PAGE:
The world of fiction is filled with way more characters than anyone can count. Some are more memorable than others. When reading or writing, you’ll come across characters you like, and characters you like to hate. There are good guys and bad guys. There are characters who act as the voice of reason, and characters who are simply bystanders.
There are seven types of literary characters: the protagonist, the antagonist, the love interest, the confidant, deuteragonists, tertiary characters and the foil. Each of them has a role to play in the story. This role may be great or small. They may have several lines or dialogue and appear in most of the scenes, or they may have only a few lines and appear once or twice.
This is the main characters. The events of the story revolve around him or her. This is who the reader is following. If the story is being told in first person, the protagonist is usually the narrator.
The villain of the story. This is the person acting against the protagonist. Whatever the protagonist’s goal is, the antagonist is there to do everything they can to prevent them from achieving it.
Think of the confidant as the best friend. If your protagonist is a superhero, then the confidant is their sidekick. They’re trying to help the protagonist achieve their goal.
Not quite a confidant, but they do share the same goals as the confidant and the protagonist.
These are minor characters who are basically bystanders. They aren’t in favor of the protagonist or the antagonist; they’re just around to help fill out the story. If your protagonist is a musician playing at a concert, tertiary characters are the concert goers.
This characters helps bring the protagonist’s qualities forward, because they tend to be opposites. If the protagonist is a bit of a loud mouth, your foil can be the quiet type, helping the protagonist discover the importance being “quiet” sometimes.
There is another character I’d like to mention: the anti-hero. This character is somewhere in between protagonist and antagonist. They’re not a villain, but they’re not helping the protagonist out of a sense of want. It’s more of a “I guess I’ll do the right thing since I have nothing better to do” as opposed to “I’ll do the right thing because I should”.
Consider which characters fill which role in your writing. Also, try to identify them, the next time you read your favorite book or even watch a movie.
Things to keep in mind
When I write a story, I mainly focus on the protagonist and the antagonist. The trick to making them work, is to make them likable. Even the antagonist. Your reader needs to like the protagonist enough to want to care about their struggle. They need a goal, a strong desire to reach that goal, and it needs to be interesting. They need something to lose and something to gain, and they need to grow or change in some way while trying to reach their goal. It helps if the protagonist has some qualities the reader can identify with: they sometimes fail but always try hard, they’re strong but they have moments where they want to give up, etc. They’re parents trying to raise the rebellious teenager. They’re nerds fighting to be popular in school. They’re fire fighters working desperately to get to the child trapped in the burning building. They’re the musician struggling to get their music recorded and played on the radio. If your readers can see themselves in your protagonist’s struggle, they’ll like them enough to want to find out the outcome of their story.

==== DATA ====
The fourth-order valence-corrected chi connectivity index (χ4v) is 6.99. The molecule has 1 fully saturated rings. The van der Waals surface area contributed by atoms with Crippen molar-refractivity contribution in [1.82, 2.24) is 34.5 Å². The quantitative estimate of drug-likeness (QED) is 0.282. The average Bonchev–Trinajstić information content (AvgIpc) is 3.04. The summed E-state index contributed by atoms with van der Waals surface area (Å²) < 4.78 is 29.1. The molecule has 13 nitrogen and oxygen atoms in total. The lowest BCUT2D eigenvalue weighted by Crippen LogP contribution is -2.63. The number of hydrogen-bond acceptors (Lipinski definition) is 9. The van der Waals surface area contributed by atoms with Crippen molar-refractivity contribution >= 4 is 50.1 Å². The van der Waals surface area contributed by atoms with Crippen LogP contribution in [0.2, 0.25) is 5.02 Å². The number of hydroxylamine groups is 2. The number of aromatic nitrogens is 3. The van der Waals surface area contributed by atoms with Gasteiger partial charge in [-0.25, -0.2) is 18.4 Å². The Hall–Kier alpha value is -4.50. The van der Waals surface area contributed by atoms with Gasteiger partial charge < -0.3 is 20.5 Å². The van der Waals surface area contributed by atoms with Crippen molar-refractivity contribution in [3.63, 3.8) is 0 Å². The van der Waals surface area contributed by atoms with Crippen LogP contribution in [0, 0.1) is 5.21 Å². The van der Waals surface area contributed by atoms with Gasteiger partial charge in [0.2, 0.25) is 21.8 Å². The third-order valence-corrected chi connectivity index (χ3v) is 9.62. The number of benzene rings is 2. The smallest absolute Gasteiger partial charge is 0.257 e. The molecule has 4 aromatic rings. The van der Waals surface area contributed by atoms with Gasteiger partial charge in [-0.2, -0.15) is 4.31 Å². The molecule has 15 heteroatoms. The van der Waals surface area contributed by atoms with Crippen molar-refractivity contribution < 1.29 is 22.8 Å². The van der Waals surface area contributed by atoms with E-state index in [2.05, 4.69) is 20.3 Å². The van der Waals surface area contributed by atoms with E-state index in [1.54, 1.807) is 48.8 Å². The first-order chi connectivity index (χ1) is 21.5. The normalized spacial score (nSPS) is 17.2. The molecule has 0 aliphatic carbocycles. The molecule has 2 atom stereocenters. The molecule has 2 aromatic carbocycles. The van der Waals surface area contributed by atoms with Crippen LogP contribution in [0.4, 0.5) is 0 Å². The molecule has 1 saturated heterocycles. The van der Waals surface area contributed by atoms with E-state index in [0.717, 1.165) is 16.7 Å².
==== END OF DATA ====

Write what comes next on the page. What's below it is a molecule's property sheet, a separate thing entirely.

But don’t forget about the antagonist. They may be evil and hate-filled, but your reader still needs to find them interesting enough to continue to follow the story. They shouldn’t act against the protagonist for no apparent reason; there needs to be a method to their madness. Don’t have the guy flatten the girl’s tires just for fun—have him do it because she dumped him, in the most horrific way possible. Don’t have the popular girl pick on the nerd just because she’s a nerd—have her do it because she’s actually jealous of how smart the nerd is. Your antagonist needs to have flaws, just like you protagonist. They need a reason for their behavior, even if it is bad behavior.